The winner: Doctor Strange
Disney-Marvel’s strategy of creating film franchises beyond its core Avengers group of characters has achieved its latest success with the release of Doctor Strange, starring Benedict Cumberbatch. A UK debut of £5.49m at the weekend and £9.29m including three days of previews represents a robustly encouraging result. While below the opening numbers of recent Avengers films, it compares favourably to Ant-Man’s debut of £4.01m in July last year, and is also better than Guardians of the Galaxy’s initial £4.99m plus £1.37m in previews in 2014.
Marvel and parent Disney have significantly expanded the range of stories and genres that work within the brand. While Marvel has long straddled comedy and science fiction, Guardians of the Galaxy pushed it further in that direction. Now Doctor Strange takes the action into a cosmic realm of astral projection, time loops and alternate dimensions.
Boosted by the half-term holiday last week, Doctor Strange exceeded £1m box office every day of release. The film should have no problem exceeding Ant-Man’s £16.3m and may approach Guardians of the Galaxy’s £28.5m. Cumberbatch’s previous best as a lead actor was The Imitation Game, with £16.4m.
The indie hit: I, Daniel Blake
Boosted in part by an expansion from 94 to 211 cinemas, I, Daniel Blake rises 18% from the previous weekend, for a 10-day total of £1.33m. There were significant individual successes at key venues – takings went up at Manchester HOME – and they barely dipped at other core indie sites. Tyneside Cinema delivered another stellar result, aided by the film’s local setting.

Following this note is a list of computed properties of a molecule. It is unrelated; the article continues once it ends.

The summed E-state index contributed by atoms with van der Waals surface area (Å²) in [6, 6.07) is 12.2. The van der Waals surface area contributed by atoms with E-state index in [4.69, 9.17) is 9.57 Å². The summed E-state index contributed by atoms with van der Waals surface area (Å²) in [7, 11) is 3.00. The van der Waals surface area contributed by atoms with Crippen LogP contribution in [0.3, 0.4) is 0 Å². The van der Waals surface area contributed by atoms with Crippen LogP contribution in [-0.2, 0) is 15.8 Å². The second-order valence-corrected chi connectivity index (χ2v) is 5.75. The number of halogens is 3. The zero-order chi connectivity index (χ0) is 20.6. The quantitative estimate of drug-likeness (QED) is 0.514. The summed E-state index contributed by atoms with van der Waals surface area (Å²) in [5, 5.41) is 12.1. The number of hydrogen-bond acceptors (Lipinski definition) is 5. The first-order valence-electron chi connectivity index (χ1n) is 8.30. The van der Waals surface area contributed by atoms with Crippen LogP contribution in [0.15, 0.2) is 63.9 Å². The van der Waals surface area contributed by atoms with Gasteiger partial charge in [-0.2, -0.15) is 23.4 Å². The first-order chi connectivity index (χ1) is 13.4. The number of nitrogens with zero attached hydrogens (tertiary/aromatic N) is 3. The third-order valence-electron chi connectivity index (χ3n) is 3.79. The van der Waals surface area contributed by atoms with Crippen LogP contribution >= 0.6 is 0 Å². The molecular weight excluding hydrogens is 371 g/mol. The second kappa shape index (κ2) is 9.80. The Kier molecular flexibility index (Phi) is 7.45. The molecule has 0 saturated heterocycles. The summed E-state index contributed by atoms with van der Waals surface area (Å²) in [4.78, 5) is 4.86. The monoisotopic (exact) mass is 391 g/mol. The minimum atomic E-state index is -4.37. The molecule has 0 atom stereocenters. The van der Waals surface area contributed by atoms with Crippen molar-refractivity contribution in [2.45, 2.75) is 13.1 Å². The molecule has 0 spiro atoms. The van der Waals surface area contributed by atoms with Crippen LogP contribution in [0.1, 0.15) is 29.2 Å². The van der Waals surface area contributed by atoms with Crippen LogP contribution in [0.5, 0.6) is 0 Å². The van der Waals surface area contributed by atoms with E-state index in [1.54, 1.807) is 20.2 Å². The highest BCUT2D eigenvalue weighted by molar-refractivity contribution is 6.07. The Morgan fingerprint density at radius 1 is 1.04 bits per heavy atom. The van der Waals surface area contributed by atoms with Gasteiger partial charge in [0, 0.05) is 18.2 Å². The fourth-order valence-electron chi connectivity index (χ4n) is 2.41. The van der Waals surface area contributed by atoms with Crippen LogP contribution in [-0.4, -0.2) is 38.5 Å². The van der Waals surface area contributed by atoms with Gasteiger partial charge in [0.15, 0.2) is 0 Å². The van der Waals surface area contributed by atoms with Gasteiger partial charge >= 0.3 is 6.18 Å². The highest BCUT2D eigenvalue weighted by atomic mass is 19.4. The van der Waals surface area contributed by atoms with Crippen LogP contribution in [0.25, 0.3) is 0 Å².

I, Daniel Blake has set a faster pace than any previous Ken Loach film. The Wind That Shakes the Barley – Loach’s biggest UK hit – stood at £1.16m at this stage of its run. That film was boosted by huge numbers in Ireland, which is treated as part of a single reporting territory with the UK. It went on to a whopping lifetime gross of £3.91m. Loach’s second biggest UK hit, The Angels’ Share, reached £1.98m, boosted by a stellar result in Scotland.
Top indie challengers were the relatively modest Train to Busan (£38,000 including previews), After Love (£23,000) and Werner Herzog’s Lo and Behold: Reveries of the Connected World (£20,000 plus £51,000 in previews). Already on release are Queen of Katwe (£37,000 at the weekend), My Scientology Movie(£32,000) and American Honey (£25,000). I, Daniel Blake grossed £476,000 over the weekend period. The film led the British independent film awardsnominations announced this week, with seven nods.
The phenomenon: Bridget Jones’s Baby
It’s official: Bridget Jones’s Baby is now the biggest grossing film of 2016 at UK cinemas. Although it ended the weekend with £46.17m, just behind The Jungle Book’s £46.19m, Monday’s takings pushed Bridget to £46.27m. Other top titles this year include Finding Dory (£42.6m), Deadpool (£37.9m), Captain America: Civil War (£37.0m) and Batman v Superman: Dawn of Justice (£36.6m). Not many would have predicted that the revival of Working Title’s Bridget Jones franchise would gross £10m more here than the year’s big superhero smackdowns from Marvel and DC.
Achieving its own milestone is The Girl on the Train, which cracked £20m on Sunday. It’s the 13th film this year to achieve that feat, following The Revenant, Deadpool, Batman v Superman, Zootropolis, The Jungle Book, Captain America: Civil War, The Secret Life of Pets, The BFG, Finding Dory, Jason Bourne, Suicide Squad and Bridget Jones’s Baby.Read More…